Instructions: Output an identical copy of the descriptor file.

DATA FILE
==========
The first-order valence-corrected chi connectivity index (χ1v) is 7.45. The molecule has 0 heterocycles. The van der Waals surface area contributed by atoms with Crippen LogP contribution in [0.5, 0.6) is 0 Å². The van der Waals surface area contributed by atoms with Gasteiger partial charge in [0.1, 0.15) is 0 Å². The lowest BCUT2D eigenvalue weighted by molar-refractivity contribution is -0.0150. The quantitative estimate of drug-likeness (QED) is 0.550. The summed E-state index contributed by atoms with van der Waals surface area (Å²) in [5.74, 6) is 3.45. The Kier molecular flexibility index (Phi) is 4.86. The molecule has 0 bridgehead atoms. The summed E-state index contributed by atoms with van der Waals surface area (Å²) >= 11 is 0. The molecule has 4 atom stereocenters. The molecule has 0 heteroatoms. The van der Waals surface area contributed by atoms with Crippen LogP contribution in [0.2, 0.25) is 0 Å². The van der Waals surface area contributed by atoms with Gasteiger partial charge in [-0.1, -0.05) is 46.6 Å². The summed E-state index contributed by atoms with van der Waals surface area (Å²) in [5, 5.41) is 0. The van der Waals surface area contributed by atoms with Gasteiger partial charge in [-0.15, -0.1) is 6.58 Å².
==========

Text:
The first-order valence-corrected chi connectivity index (χ1v) is 7.45. The molecule has 0 heterocycles. The van der Waals surface area contributed by atoms with Crippen LogP contribution in [0.5, 0.6) is 0 Å². The van der Waals surface area contributed by atoms with Gasteiger partial charge in [0.1, 0.15) is 0 Å². The lowest BCUT2D eigenvalue weighted by molar-refractivity contribution is -0.0150. The quantitative estimate of drug-likeness (QED) is 0.550. The summed E-state index contributed by atoms with van der Waals surface area (Å²) in [5.74, 6) is 3.45. The Kier molecular flexibility index (Phi) is 4.86. The molecule has 0 bridgehead atoms. The summed E-state index contributed by atoms with van der Waals surface area (Å²) >= 11 is 0. The molecule has 4 atom stereocenters. The molecule has 0 heteroatoms. The van der Waals surface area contributed by atoms with Crippen LogP contribution in [0.2, 0.25) is 0 Å². The van der Waals surface area contributed by atoms with Gasteiger partial charge in [-0.1, -0.05) is 46.6 Å². The summed E-state index contributed by atoms with van der Waals surface area (Å²) in [5, 5.41) is 0. The van der Waals surface area contributed by atoms with Gasteiger partial charge in [-0.15, -0.1) is 6.58 Å².